Friday, 16 March 2012

the truck is a discotheque!

The first place we visited in Dominican Republic was Bahia de las Aguilas. A wide, calm bay on the southwest coast of the country. It took nearly 24 hours of beating against the wind (again) to get there from Ile à Vache, and we were hoping to continue on toward Isla Beata and around Cabo Beata toward Salinas, but we needed to recharge our batteries first. Our friends from Katarina and Pura Vida were at least 6 hours ahead of us and by the time we got to Aguilas they were already rounding Cabo Beata, or so we thought. After anchoring in the bay and catching a short nap we began to prepare to press forward when we heard from our friends on Karma. They left Ile a Vache a day after us and were now pulling into the same anchorage, only hours behind us. They also had news of Pura Vida, who had turned back from the cape and were now making their way over to our anchorage. The seas proved too rough and the going too challenging for their liking so they decided to wait in Aguilas for a better weather window. We were only too happy to hear that they were on their way back and concluded that it would be best to stay put with them, and enjoy this beautiful new coast stretching out in front of us. Bahia de las Aguilas is part of Jaragua National Park with desert steppe like terrain, dry forests, volcanic cliffs and lots of caves. The beach itself is secluded, best accessed by boat as the trail leading to it is rough and not often braved by tourists. A local boating cooperative set up a water taxi service that brings people to the beach on weekends, but the area is otherwise quiet and we had it to ourselves most of the time. We met some of these boat owners and arranged to have one bring the 6 of us around to their cooperative restaurant, where we could catch a ride into Pedernales, a neighboring town, to do provisioning in. What we didn't realize is that the most common mode of transportation in DR is a motorbike and Ruvem, our guide, had every intention of getting the lot of us on 2 bikes to ride into town on. That wasn't going to work. It's not uncommon here to see 3 or 4 people piled onto a motorbike, but we weren't quite up for that kind of adventure. Ruvem promised to bring a truck the next morning so that we could give this excursion another try. There was nothing left to do but grab a beer and enjoy the rest of the day on the water.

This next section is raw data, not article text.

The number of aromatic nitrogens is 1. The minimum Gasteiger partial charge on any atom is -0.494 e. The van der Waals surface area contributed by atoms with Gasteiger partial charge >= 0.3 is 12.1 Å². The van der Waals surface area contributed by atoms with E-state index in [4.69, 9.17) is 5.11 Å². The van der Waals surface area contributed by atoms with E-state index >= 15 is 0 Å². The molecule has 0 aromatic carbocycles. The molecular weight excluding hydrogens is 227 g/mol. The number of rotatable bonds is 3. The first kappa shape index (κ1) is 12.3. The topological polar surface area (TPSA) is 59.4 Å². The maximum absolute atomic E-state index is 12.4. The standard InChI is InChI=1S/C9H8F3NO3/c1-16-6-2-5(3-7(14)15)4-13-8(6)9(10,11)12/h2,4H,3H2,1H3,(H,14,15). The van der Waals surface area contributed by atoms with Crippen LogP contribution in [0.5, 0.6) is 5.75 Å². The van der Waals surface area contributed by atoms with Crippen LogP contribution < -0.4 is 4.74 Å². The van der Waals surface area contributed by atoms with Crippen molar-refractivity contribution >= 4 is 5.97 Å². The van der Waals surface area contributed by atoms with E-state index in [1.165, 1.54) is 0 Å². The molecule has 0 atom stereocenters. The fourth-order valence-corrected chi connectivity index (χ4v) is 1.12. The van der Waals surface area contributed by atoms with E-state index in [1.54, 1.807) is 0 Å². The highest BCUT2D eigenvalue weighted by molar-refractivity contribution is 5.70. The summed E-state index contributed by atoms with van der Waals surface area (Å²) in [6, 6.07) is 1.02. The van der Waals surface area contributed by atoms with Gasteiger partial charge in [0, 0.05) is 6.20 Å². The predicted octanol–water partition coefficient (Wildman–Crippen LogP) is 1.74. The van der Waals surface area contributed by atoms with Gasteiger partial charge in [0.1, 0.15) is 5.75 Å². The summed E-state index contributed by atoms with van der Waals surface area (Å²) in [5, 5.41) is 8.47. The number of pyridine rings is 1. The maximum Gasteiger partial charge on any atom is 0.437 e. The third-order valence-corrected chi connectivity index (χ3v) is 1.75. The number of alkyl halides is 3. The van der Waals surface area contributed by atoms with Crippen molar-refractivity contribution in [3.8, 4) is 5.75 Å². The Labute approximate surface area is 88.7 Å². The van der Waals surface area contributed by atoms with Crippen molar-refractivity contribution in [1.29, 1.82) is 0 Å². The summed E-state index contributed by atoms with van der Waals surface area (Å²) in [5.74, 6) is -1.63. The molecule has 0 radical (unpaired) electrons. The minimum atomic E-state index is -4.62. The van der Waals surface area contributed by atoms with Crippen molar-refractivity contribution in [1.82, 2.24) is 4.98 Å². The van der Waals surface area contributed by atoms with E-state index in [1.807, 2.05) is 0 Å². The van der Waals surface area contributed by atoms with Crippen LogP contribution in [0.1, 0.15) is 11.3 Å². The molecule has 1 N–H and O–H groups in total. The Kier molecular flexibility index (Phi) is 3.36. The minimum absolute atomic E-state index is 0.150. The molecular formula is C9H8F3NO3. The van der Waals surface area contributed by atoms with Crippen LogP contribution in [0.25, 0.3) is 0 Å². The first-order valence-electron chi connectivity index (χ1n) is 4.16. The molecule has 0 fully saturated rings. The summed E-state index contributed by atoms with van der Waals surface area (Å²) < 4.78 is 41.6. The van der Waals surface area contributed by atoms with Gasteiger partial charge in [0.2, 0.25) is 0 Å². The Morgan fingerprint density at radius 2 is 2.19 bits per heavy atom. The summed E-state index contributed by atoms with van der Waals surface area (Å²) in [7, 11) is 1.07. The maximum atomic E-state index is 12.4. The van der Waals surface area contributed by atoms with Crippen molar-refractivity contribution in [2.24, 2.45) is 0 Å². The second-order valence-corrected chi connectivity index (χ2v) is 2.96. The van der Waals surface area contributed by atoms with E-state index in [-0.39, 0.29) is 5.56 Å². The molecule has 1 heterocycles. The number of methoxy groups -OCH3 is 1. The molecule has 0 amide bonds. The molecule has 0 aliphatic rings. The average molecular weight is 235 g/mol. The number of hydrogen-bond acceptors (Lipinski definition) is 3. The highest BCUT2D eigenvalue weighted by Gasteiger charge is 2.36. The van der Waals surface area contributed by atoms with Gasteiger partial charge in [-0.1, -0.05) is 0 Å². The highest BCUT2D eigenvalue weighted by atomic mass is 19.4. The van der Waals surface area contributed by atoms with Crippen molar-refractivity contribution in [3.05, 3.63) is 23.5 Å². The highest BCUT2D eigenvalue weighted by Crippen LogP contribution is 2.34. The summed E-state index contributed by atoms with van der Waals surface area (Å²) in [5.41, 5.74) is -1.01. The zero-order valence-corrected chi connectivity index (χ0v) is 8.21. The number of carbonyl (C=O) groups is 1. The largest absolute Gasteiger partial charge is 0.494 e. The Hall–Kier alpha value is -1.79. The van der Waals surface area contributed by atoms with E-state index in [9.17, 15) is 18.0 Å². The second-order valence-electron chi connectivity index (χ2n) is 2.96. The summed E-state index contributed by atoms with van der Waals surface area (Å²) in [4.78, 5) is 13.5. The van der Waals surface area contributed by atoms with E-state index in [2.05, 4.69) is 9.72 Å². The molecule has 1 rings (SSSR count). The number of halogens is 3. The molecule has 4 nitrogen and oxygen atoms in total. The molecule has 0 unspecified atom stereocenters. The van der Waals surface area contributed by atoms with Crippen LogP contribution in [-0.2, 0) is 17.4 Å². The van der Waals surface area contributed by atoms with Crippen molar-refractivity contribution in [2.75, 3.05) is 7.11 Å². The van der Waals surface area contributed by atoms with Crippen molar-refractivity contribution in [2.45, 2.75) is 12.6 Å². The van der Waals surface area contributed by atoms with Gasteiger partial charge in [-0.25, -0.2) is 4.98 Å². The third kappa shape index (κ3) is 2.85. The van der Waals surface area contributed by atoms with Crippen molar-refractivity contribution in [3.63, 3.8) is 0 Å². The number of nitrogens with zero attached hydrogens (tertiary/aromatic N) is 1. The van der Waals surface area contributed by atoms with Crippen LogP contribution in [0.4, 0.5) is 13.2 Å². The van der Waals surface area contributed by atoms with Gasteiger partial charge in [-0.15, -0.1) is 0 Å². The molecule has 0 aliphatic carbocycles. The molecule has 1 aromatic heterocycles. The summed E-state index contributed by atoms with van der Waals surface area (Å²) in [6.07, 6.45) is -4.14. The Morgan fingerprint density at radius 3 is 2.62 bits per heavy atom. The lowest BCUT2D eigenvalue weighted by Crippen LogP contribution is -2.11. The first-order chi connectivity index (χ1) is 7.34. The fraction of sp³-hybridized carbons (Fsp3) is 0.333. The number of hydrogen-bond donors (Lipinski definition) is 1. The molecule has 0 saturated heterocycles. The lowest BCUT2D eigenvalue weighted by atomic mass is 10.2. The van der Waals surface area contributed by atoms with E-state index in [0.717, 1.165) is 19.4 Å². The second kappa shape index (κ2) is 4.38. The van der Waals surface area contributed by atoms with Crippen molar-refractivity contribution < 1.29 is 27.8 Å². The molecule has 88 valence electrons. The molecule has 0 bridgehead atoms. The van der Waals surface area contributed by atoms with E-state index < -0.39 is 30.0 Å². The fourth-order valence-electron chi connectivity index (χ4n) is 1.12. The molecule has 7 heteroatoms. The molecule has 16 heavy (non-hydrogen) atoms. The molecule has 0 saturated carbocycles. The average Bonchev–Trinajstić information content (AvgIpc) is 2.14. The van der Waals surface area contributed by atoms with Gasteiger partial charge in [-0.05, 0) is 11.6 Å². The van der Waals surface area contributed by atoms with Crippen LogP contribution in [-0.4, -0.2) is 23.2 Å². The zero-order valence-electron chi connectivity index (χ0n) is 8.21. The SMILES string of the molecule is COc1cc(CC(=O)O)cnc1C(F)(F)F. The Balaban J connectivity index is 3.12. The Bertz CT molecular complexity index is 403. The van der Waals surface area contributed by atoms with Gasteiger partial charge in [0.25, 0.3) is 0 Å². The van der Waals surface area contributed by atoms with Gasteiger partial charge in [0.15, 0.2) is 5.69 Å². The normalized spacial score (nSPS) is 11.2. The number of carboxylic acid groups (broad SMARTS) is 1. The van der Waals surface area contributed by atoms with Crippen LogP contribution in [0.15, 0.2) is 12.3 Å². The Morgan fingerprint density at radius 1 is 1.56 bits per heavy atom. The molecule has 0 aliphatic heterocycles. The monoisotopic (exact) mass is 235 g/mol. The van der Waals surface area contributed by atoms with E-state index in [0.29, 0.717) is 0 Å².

The following morning Ruvem showed up an hour late. He had engine problems and had to go back to swap boats before he came to pick us up. With everyone collected from their respective boats we made our way towards the water taxi dock where a small pick up truck was waiting for us. The driver's cabin had a bench seat, so Reina, Diana and myself squeezed into it, leaving the open flat bed in the back for the boys to enjoy. The hour ride into town was as bumpy and uncomfortable as some of our passages. But Ruvem had the radio blasting Dominican tunes, and we couldn't help but get into the rhythm of it. The road leading out of the park was unpaved clay, eroded by floods in rainy season and lacerated by tires of vehicles coming and going in and out of the park. The truck rocked from side to side and jerked front to back as Ruvem flew across the dried up ridges and welts on the road. We had a good laugh about it up front, in the safety of the cabin, but the boys arrived in town battered and sore from getting bounced around in the back. 
First stop in town was at the bank. Once we finished there Ruvem was to take us to the market, but when we squeezed back into the truck it wouldn't start. We clambered back out into the street. The boys and a few passersby helped Ruvem push start the truck, but it wouldn't budge. He had to go get help. Poor guy, this was the second time an engine failed him in one day. 
We moped around the streets and visited an internet cafe while our guide got the truck sorted out. Within an hour we had wheels again and were headed for the market after which we treated Ruvem to lunch and had him drive us back to Aguilas. They say disasters come in threes and Ruvem was due for another one, considering his luck that day. He got the final blow on our way back when a tire blew on the truck, which we found out he had borrowed from a friend just to get us around. We felt horrible. Our boys got to work and with the help of a few locals who came to our rescue, the truck was in ship shape in no time. Not knowing how to be of service in any other way Reina and I cracked open a couple of cold beers we had sitting in a cooler, and passed them around. Now back in the truck Ruvem was taking long swigs out of the jumbo size Presidente bottle, giving us control of the car that bounced along the dirt road leading back into the National Park. Bachata rhythms filled the air once more when Ruvem turned the radio up. We bobbed up and down in the cabin as the truck danced in and out of its dusty tracks, Reina exclaiming in spanish: "El camion es una discoteca!"

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